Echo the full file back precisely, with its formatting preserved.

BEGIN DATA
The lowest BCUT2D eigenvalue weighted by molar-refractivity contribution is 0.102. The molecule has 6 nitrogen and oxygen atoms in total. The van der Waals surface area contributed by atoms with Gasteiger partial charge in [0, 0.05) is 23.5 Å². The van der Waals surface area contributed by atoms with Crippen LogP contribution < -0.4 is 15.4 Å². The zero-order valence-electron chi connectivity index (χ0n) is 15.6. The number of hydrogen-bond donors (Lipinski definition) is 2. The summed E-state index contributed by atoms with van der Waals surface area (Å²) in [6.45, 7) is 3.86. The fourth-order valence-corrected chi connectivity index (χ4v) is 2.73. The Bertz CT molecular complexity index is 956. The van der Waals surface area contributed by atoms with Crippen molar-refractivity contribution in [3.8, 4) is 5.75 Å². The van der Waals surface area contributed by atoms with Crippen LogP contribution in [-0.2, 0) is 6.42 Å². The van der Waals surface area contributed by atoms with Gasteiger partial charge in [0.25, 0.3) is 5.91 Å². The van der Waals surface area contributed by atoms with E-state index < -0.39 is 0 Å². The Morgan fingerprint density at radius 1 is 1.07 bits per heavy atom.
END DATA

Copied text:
The lowest BCUT2D eigenvalue weighted by molar-refractivity contribution is 0.102. The molecule has 6 nitrogen and oxygen atoms in total. The van der Waals surface area contributed by atoms with Gasteiger partial charge in [0, 0.05) is 23.5 Å². The van der Waals surface area contributed by atoms with Crippen LogP contribution < -0.4 is 15.4 Å². The zero-order valence-electron chi connectivity index (χ0n) is 15.6. The number of hydrogen-bond donors (Lipinski definition) is 2. The summed E-state index contributed by atoms with van der Waals surface area (Å²) in [6.45, 7) is 3.86. The fourth-order valence-corrected chi connectivity index (χ4v) is 2.73. The Bertz CT molecular complexity index is 956. The van der Waals surface area contributed by atoms with Crippen molar-refractivity contribution in [3.8, 4) is 5.75 Å². The van der Waals surface area contributed by atoms with Crippen LogP contribution in [-0.2, 0) is 6.42 Å². The van der Waals surface area contributed by atoms with Gasteiger partial charge in [0.25, 0.3) is 5.91 Å². The van der Waals surface area contributed by atoms with E-state index < -0.39 is 0 Å². The Morgan fingerprint density at radius 1 is 1.07 bits per heavy atom.